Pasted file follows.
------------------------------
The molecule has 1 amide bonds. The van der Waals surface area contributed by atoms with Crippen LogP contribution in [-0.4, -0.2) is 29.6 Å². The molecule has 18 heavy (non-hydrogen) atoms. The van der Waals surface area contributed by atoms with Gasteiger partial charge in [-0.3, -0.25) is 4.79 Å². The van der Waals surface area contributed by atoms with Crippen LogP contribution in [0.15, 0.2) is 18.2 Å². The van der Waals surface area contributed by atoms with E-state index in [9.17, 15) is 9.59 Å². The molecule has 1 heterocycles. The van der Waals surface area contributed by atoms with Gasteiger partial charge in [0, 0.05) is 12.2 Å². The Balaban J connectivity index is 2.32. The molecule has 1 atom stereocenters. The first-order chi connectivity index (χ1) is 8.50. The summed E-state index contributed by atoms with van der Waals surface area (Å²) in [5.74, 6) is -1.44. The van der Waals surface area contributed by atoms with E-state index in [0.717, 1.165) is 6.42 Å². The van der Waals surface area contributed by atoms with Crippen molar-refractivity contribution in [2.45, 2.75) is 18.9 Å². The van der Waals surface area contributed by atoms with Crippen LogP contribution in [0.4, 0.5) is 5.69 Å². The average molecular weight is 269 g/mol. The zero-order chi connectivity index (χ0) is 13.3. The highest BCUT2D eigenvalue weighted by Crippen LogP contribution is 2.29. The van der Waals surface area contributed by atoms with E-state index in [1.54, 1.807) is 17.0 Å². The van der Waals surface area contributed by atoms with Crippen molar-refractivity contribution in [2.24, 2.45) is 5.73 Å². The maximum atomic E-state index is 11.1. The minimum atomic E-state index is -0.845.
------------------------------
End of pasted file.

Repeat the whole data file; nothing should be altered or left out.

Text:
The molecule has 1 amide bonds. The van der Waals surface area contributed by atoms with Crippen LogP contribution in [-0.4, -0.2) is 29.6 Å². The molecule has 18 heavy (non-hydrogen) atoms. The van der Waals surface area contributed by atoms with Gasteiger partial charge in [-0.3, -0.25) is 4.79 Å². The van der Waals surface area contributed by atoms with Crippen LogP contribution in [0.15, 0.2) is 18.2 Å². The van der Waals surface area contributed by atoms with E-state index in [9.17, 15) is 9.59 Å². The molecule has 1 heterocycles. The van der Waals surface area contributed by atoms with Gasteiger partial charge in [0, 0.05) is 12.2 Å². The Balaban J connectivity index is 2.32. The molecule has 1 atom stereocenters. The first-order chi connectivity index (χ1) is 8.50. The summed E-state index contributed by atoms with van der Waals surface area (Å²) in [5.74, 6) is -1.44. The van der Waals surface area contributed by atoms with E-state index in [0.717, 1.165) is 6.42 Å². The van der Waals surface area contributed by atoms with Crippen molar-refractivity contribution in [2.45, 2.75) is 18.9 Å². The van der Waals surface area contributed by atoms with Crippen LogP contribution in [0.4, 0.5) is 5.69 Å². The average molecular weight is 269 g/mol. The zero-order chi connectivity index (χ0) is 13.3. The highest BCUT2D eigenvalue weighted by Crippen LogP contribution is 2.29. The van der Waals surface area contributed by atoms with E-state index in [1.54, 1.807) is 17.0 Å². The van der Waals surface area contributed by atoms with Crippen molar-refractivity contribution in [2.24, 2.45) is 5.73 Å². The maximum atomic E-state index is 11.1. The minimum atomic E-state index is -0.845.